Through changes in wave speed of ultrasonic pulses traversing the sample, we measure variations in the elasticity of dry Berea sandstone as a function of the applied low-frequency (LF) axial strain (varied from 10-7 to 10-5). The approach, termed dynamic acousto-elasticity, is the dynamic analog of static acousto-elasticity where the wave speed is measured as a function of the applied static load. Dynamic acousto-elasticity uses low-frequency vibrational loading of smaller strain amplitude, typically below 10-4, and it includes inertial effects. At strain amplitudes around 10-6, compression and tension produce a material softening of the material. In contrast, a quasi-static compression inducing a strain between 10-4 and 10-3 leads to a material stiffening. At 10 -5 strain amplitude, elaborate hysteretic signatures of modulus strain are observed. The measurements provide the first direct experimental evidence of hysteretic nonlinear (wave amplitude dependent) elasticity in a sandstone at low dynamic strains. Key Points Each wave amplitude brings the material to a different metastable state First direct evidence of dynamic hysteretic nonlinear elasticity at low strain Nonlinear elastic parameters and hysteresis are wave amplitude dependent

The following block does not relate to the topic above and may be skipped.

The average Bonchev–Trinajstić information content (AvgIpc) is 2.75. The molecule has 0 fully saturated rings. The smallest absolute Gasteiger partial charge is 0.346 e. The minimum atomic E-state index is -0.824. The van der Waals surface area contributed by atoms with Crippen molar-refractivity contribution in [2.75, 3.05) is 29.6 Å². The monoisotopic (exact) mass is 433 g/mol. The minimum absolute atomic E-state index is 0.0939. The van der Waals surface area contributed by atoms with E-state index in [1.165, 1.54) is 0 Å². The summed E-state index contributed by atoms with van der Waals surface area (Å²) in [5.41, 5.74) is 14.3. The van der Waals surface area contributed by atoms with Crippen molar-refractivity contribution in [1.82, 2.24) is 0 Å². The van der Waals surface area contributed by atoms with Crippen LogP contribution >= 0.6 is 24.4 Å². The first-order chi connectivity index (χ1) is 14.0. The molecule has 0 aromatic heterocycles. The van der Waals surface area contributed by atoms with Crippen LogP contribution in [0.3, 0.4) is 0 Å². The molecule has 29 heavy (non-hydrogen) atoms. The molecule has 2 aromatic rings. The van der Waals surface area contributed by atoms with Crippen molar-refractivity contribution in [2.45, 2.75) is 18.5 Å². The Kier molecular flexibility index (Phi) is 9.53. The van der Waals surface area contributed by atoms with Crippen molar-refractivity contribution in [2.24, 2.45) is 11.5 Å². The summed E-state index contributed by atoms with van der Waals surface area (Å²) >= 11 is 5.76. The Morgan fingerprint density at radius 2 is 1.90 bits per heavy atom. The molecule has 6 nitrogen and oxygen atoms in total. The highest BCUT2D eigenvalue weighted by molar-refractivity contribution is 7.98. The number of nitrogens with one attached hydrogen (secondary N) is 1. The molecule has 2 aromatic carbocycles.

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Geophysical Research Letters
Department of Cardiology

Renaud, G., Rivière, J., Le Bas, P., & Johnson, P. (2013). Hysteretic nonlinear elasticity of Berea sandstone at low-vibrational strain revealed by dynamic acousto-elastic testing. Geophysical Research Letters, 40(4), 715–719. doi:10.1002/grl.50150